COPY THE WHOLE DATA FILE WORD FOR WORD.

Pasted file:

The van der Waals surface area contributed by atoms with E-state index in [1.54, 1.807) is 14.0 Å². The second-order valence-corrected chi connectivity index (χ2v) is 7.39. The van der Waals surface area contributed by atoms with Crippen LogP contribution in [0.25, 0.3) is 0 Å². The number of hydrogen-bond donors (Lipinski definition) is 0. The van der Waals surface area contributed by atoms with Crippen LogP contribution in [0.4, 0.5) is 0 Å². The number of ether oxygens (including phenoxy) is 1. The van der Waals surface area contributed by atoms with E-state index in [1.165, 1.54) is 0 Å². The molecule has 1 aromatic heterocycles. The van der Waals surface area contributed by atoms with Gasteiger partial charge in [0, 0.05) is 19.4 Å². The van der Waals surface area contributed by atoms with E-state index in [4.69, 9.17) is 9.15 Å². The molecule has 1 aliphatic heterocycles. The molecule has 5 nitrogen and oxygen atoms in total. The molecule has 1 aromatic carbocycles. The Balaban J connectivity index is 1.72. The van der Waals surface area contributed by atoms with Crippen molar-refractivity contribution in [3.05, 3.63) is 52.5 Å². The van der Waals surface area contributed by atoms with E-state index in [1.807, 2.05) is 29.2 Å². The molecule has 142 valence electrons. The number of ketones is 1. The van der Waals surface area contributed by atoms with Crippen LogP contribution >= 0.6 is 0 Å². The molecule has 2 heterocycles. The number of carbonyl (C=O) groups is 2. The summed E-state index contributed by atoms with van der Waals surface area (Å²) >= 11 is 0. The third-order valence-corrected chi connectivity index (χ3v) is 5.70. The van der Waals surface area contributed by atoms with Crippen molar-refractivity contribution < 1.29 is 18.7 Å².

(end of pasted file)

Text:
The van der Waals surface area contributed by atoms with E-state index in [1.54, 1.807) is 14.0 Å². The second-order valence-corrected chi connectivity index (χ2v) is 7.39. The van der Waals surface area contributed by atoms with Crippen LogP contribution in [0.25, 0.3) is 0 Å². The number of hydrogen-bond donors (Lipinski definition) is 0. The van der Waals surface area contributed by atoms with Crippen LogP contribution in [0.4, 0.5) is 0 Å². The number of ether oxygens (including phenoxy) is 1. The van der Waals surface area contributed by atoms with E-state index in [1.165, 1.54) is 0 Å². The molecule has 1 aromatic heterocycles. The van der Waals surface area contributed by atoms with Gasteiger partial charge in [0, 0.05) is 19.4 Å². The van der Waals surface area contributed by atoms with E-state index in [4.69, 9.17) is 9.15 Å². The molecule has 1 aliphatic heterocycles. The molecule has 5 nitrogen and oxygen atoms in total. The molecule has 1 aromatic carbocycles. The Balaban J connectivity index is 1.72. The van der Waals surface area contributed by atoms with Crippen molar-refractivity contribution in [3.05, 3.63) is 52.5 Å². The van der Waals surface area contributed by atoms with E-state index in [1.807, 2.05) is 29.2 Å². The molecule has 142 valence electrons. The number of ketones is 1. The van der Waals surface area contributed by atoms with Crippen LogP contribution >= 0.6 is 0 Å². The molecule has 2 heterocycles. The number of carbonyl (C=O) groups is 2. The summed E-state index contributed by atoms with van der Waals surface area (Å²) >= 11 is 0. The third-order valence-corrected chi connectivity index (χ3v) is 5.70. The van der Waals surface area contributed by atoms with Crippen molar-refractivity contribution < 1.29 is 18.7 Å².